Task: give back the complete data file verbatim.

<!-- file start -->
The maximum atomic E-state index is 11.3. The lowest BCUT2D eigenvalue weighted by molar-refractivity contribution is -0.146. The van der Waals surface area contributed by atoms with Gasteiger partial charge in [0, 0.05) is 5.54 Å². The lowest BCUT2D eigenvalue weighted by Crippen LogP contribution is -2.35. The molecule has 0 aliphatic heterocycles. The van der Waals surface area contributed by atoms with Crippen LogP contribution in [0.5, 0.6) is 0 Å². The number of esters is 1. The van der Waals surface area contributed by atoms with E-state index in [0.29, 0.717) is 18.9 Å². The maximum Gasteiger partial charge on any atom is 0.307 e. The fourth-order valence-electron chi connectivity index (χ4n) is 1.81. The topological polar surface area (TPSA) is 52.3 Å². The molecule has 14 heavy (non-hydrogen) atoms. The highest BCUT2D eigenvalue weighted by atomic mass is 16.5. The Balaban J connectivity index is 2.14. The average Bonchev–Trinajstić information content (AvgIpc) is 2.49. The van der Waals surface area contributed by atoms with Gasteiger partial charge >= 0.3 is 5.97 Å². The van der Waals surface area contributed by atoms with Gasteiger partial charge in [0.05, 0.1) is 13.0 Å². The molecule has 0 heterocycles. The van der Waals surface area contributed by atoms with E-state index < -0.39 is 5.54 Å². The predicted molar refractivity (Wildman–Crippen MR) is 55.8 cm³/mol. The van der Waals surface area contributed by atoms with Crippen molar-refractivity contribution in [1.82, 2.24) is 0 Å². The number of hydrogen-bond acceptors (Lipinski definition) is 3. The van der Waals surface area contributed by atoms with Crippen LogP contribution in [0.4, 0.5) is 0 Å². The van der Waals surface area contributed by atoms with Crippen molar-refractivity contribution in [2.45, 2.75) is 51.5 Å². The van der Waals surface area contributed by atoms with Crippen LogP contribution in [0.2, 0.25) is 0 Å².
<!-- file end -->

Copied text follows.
The maximum atomic E-state index is 11.3. The lowest BCUT2D eigenvalue weighted by molar-refractivity contribution is -0.146. The van der Waals surface area contributed by atoms with Gasteiger partial charge in [0, 0.05) is 5.54 Å². The lowest BCUT2D eigenvalue weighted by Crippen LogP contribution is -2.35. The molecule has 0 aliphatic heterocycles. The van der Waals surface area contributed by atoms with Crippen LogP contribution in [0.5, 0.6) is 0 Å². The number of esters is 1. The van der Waals surface area contributed by atoms with E-state index in [0.29, 0.717) is 18.9 Å². The maximum Gasteiger partial charge on any atom is 0.307 e. The fourth-order valence-electron chi connectivity index (χ4n) is 1.81. The topological polar surface area (TPSA) is 52.3 Å². The molecule has 14 heavy (non-hydrogen) atoms. The highest BCUT2D eigenvalue weighted by atomic mass is 16.5. The Balaban J connectivity index is 2.14. The average Bonchev–Trinajstić information content (AvgIpc) is 2.49. The van der Waals surface area contributed by atoms with Gasteiger partial charge >= 0.3 is 5.97 Å². The van der Waals surface area contributed by atoms with Gasteiger partial charge in [0.05, 0.1) is 13.0 Å². The molecule has 0 heterocycles. The van der Waals surface area contributed by atoms with E-state index < -0.39 is 5.54 Å². The predicted molar refractivity (Wildman–Crippen MR) is 55.8 cm³/mol. The van der Waals surface area contributed by atoms with Crippen molar-refractivity contribution in [1.82, 2.24) is 0 Å². The number of hydrogen-bond acceptors (Lipinski definition) is 3. The van der Waals surface area contributed by atoms with Crippen LogP contribution in [0.4, 0.5) is 0 Å². The van der Waals surface area contributed by atoms with Crippen molar-refractivity contribution in [2.45, 2.75) is 51.5 Å². The van der Waals surface area contributed by atoms with Crippen LogP contribution in [0.2, 0.25) is 0 Å².